Election Night Results Might Not Project A Clear Winner — Here's What To Expect
With Election Day right around the corner, you’re probably looking forward to finally finding out who won the presidential election. Typically, the projected winner is revealed late on election night, but this year has been anything but typical. If you’re wondering when the 2020 election results will be out, here’s what you need to know about how historic early voting and mail-in voting numbers could complicate things.
First off, it’s important to note that results on Election Day are never the total vote count, but rather “projections made by media organizations” who look at exit polling, early returns, and other data, per NPR. The issue with the 2020 presidential election is that both the projections and unofficial state counts may not be available by the end of election night. The widespread use of mail-in ballots is also likely to be a cause of this delay, since it could affect how accurate precinct reports are on election night. Some states — such as Wisconsin, Pennsylvania, and California — have even extended the deadline to accept mail-in ballots past Election Day, which likely means all the votes won’t be counted on election night. Further complicating things are the fact that some states have rules against processing or counting the ballots before Election Day, while others can start well before Nov. 3. News organizations like CNN are preparing for results to come by Nov. 4 or later. Per The New York Times, only eight states expect to have all, or nearly all, votes counted by noon on Nov. 4.
Extended deadlines to accept mail-in ballots in some states may help offset the influx of them and give them more time to get them counted, but those without the extension may struggle to count them all. Either way, that may mean waiting longer than Election Day to know the projected winner. Swing states with extension deadlines may also leave Election Day’s final result unclear because their votes can change the course of the election. NPR points out the swing states that haven’t implemented a mail-in ballot extension, have more ballots to count in the same amount of time as past years, which could mean a worse delay. States behind on counting mail-in ballots may fail to count each ballot by their confirmation deadline, and in turn need to request a recount following the confirmation to ensure accuracy.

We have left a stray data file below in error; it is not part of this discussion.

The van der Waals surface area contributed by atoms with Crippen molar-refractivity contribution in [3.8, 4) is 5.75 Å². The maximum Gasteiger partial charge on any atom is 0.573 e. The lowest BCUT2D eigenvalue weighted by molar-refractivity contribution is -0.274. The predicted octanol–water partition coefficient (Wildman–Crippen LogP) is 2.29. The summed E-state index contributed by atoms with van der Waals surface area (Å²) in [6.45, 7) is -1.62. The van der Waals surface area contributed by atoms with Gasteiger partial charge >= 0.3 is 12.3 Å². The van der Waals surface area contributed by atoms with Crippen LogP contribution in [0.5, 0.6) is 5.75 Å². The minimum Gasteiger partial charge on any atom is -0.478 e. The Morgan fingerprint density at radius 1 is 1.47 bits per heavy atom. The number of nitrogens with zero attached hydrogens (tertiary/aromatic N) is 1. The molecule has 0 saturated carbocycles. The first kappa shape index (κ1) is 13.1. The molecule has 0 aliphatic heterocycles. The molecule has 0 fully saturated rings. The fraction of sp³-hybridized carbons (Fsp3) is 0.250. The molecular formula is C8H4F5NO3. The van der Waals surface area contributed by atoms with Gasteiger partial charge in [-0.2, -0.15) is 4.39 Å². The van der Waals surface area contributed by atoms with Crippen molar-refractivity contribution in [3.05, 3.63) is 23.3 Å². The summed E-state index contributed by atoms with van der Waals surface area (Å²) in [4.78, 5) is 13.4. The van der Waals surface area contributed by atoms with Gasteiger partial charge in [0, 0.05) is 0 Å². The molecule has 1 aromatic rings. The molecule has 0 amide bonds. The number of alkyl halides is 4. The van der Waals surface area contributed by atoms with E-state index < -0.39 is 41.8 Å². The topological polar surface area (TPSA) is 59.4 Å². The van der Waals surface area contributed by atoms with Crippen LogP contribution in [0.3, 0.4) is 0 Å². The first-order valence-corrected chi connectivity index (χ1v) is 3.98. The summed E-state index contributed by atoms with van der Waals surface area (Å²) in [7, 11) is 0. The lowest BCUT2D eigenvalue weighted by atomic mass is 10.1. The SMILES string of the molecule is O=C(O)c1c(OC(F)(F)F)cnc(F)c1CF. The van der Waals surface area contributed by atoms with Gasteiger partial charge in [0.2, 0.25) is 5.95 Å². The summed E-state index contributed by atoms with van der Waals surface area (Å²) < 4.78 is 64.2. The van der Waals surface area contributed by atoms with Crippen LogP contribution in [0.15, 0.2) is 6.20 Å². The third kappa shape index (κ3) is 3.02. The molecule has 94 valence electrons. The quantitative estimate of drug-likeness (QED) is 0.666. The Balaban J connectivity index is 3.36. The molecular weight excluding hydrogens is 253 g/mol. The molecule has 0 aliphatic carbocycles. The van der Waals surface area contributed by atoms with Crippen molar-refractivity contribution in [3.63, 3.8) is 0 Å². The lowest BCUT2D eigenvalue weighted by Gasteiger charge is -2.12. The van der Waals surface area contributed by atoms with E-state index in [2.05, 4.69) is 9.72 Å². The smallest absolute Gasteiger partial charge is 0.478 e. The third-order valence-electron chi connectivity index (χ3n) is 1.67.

Election results are finalized through certification and canvassing, which is the process of counting and confirming the validity of election ballots (canvassing) and formalizing the outcome of that election based on those results (certification). Each state has laws on election certification deadlines, per Ballotpedia. Delaware, Louisiana, Oklahoma, South Dakota, Vermont, and Virginia are required to certify their results within one week of Election Day. After that, 26 states and Washington, D.C. must confirm between Nov. 10 and Nov. 30, and 14 states have a December deadline. Hawaii, New Hampshire, Rhode Island, and Tennessee don’t have a certification deadline written into state law. With many different certification dates, it could mean delays as long as November or even December, but the real issue is if they’ll have each ballot counted by their confirmation deadline. In that case, each state has a law about when a recount can take place. Traditionally, Congress is obligated to announce the final election result on Jan. 6.
If a winner isn’t declared by the official end of President Donald Trump’s term on Jan. 20, 2021, there are two possible scenarios to name a new president. Article II, Section I of the U.S. Constitution, states a president is elected to serve a four-year term, meaning Trump’s term in office expires on that date. First, if no presidential candidate received a majority vote in the Electoral College, the 12th Amendment leaves the House of Representatives to elect the president, while the Senate would elect the vice president. If by March 4, 2021, the House hasn’t elected a president, then Vice President Mike Pence will serve as president.
The second option would leave the Speaker of the House of Representatives to serve as president until a candidate is decided. If that is impossible due to a new Congress not getting sworn in by Jan. 20, then the next in line would be the president pro tempore of the Senate, who is currently Chuck Grassley. Grassley is not on the 2020 ballot, and will remain in office until he’s up for reelection in 2022. The last possibility, though unprecedented, would mean a partial new Congress would be sworn in while the election results are finalized and it’s unclear how that would operate.
While the hard deadline is Jan. 20, most experts don’t think the results will take months — but you should be prepared to wait at least a couple days for final results.